Caring For Your Hands Post-Surgery
If you or a loved one are expecting to have a hand operation or have already undergone a hand joint surgical procedure, you are probably aware that a successful recovery is a top priority. Here are some general guidelines to help you move swiftly down the road to recovery, but remember to always listen to your doctor’s recommendations above anything else.
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It is important to keep your hand elevated after surgery. You want to keep the hand higher than the heart so that swelling is reduced due to blood draining from the extremity. By reducing the swelling, your body will be better able to repair the surgical wounds, which can help reduce pain. For surgeries that do not involve tendon repair, it is usually part of the doctor?s recommendation to squeeze your hand into a fist multiple times during the day. Some doctors even recommend this type of movement up to fifteen times each waking hour to keep swelling down. When the hand is swollen after surgery, it slows down the body?s ability to drain waste from the wounds, and can cause the hand to stiffen. If stiffness occurs for a long period of time, it can make therapy more difficult, and it will take longer to regain full mobility. Moving your hand encourages blood flow throughout the fingers, delivering vital nutrients to your hands and speeding up recovery. Making a fist will also pump fluid away from the hand, and contribute to reduced swelling.
You should never remove any bandaging after surgery until you gain approval from your doctor. Removing the bandages too early can slow the healing process, sending your recovery into a regression. The bandages are used to keep your wounds sterile, and even though your hand may be feeling better, you should not risk exposing the wound until you are told to do so. It is also important to avoid getting the bandages wet because water can support bacterial growth on your hand, and may also inhibit the recovery process. If you decide to take a shower, you should take preventative measures by wrapping your hand in plastic and taping the end around your arm so that water cannot reach the bandages.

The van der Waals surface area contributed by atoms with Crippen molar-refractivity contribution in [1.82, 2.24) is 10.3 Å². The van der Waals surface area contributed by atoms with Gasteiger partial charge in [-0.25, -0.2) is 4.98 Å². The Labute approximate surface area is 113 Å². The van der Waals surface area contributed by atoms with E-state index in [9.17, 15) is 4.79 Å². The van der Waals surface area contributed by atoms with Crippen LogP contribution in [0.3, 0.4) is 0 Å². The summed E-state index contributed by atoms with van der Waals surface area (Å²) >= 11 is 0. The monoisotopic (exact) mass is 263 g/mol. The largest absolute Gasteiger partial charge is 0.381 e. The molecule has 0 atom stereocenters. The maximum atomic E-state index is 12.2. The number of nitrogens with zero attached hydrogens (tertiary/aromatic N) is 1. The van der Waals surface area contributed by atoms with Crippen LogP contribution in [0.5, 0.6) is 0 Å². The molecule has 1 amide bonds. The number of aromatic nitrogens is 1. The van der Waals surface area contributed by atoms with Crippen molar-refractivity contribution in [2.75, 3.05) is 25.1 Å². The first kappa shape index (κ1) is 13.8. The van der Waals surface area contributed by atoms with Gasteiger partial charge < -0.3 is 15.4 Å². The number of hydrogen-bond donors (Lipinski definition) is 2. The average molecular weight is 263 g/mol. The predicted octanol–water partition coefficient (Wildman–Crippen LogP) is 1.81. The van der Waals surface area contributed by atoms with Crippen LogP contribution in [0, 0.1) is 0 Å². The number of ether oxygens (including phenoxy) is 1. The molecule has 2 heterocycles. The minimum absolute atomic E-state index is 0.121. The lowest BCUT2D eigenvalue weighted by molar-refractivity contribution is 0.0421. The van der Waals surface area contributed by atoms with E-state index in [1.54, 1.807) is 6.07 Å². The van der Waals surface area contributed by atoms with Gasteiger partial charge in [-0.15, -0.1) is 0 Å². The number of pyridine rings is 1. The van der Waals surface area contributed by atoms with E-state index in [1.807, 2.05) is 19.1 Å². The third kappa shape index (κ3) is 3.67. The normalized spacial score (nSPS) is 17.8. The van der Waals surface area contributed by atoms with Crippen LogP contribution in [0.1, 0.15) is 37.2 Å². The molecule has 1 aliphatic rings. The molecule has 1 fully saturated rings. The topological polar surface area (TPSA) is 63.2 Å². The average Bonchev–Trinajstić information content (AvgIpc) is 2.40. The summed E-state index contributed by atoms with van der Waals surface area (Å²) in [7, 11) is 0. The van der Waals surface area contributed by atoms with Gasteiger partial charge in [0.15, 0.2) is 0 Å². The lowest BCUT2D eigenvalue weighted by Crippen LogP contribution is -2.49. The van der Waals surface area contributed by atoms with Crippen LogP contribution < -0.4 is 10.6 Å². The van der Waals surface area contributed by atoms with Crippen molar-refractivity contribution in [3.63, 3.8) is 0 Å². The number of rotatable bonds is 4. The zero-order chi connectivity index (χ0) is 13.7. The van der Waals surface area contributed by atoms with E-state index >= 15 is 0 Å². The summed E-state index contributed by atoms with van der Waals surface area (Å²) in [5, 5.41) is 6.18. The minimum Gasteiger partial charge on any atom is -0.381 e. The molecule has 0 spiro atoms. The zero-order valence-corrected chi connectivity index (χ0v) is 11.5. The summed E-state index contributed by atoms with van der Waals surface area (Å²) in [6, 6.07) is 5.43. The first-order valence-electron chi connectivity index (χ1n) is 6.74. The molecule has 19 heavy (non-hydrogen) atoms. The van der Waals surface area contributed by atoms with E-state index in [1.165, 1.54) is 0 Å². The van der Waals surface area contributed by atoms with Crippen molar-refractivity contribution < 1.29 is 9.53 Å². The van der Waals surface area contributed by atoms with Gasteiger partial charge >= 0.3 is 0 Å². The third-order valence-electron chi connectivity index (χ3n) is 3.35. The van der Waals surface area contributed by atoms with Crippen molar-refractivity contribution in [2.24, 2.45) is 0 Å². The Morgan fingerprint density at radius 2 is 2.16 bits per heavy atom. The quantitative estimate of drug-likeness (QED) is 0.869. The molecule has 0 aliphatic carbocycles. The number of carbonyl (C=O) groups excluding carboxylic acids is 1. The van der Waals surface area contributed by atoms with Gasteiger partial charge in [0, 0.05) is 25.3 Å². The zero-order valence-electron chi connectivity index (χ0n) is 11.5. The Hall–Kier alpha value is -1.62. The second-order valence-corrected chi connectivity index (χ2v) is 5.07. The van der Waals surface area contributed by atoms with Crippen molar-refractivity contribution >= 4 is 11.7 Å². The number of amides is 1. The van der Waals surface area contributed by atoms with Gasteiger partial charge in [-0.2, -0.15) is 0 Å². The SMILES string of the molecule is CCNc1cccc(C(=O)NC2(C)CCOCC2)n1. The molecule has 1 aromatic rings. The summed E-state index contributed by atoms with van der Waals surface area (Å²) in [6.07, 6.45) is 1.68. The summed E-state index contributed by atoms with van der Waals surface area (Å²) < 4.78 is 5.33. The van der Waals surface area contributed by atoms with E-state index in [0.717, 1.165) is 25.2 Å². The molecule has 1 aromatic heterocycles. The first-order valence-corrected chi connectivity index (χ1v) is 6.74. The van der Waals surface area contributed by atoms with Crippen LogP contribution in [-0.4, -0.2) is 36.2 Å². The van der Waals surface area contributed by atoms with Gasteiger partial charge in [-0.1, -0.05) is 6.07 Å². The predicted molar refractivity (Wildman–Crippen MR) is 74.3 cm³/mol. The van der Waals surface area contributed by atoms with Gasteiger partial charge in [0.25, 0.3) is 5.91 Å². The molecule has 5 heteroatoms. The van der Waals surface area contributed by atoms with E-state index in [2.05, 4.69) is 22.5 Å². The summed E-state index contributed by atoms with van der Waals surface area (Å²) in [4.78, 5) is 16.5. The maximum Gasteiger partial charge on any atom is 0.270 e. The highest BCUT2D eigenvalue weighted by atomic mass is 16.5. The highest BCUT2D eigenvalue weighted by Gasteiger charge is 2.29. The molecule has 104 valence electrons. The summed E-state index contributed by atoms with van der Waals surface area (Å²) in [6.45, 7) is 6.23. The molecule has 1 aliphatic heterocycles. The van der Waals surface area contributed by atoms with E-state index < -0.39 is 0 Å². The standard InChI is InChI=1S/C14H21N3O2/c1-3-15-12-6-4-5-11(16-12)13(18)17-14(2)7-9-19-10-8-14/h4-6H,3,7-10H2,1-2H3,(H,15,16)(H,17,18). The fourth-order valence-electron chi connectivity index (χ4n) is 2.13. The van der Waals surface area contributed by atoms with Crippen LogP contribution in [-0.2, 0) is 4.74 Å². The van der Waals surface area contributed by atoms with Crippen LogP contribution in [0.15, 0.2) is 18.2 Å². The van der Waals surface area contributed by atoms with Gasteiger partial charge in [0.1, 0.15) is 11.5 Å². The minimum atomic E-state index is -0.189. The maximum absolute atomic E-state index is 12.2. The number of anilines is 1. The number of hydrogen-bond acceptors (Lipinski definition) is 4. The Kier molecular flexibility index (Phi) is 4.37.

Tingling can occur at any time post-surgery, and the anesthetic can last for eight to ten hours after arriving home. If you have trouble managing the pain, talk to your doctor about the types of prescriptions that can be provided to alleviate discomfort, as well as other steps that can be taken. Again, the most important aspect of the recovery process is keeping your hand elevated, which can be done by stacking pillows under the recovering extremity.
Stitches are a common way to promote the healing process within the body, and you may find that you have stitches for up to two weeks after surgery. Some doctors recommend physical therapy right away, because therapy will reduce the amount of scar tissue that develops after this type of surgery. During the physical therapy session, you will have hand massages that physically break up the scar tissue and encourage blood flow. Vitamin E has been proven to support regular tissue growth, and is readily available over the counter in liquid and capsule form.
After surgery, your primary focus should be recovery. Hand therapy will help you develop effected motor skills more quickly, and will reduce the amount of scar tissue. The body is complex and everyone responds differently to treatment, so it is important to discuss any postoperative-related questions with a trusted medical professional.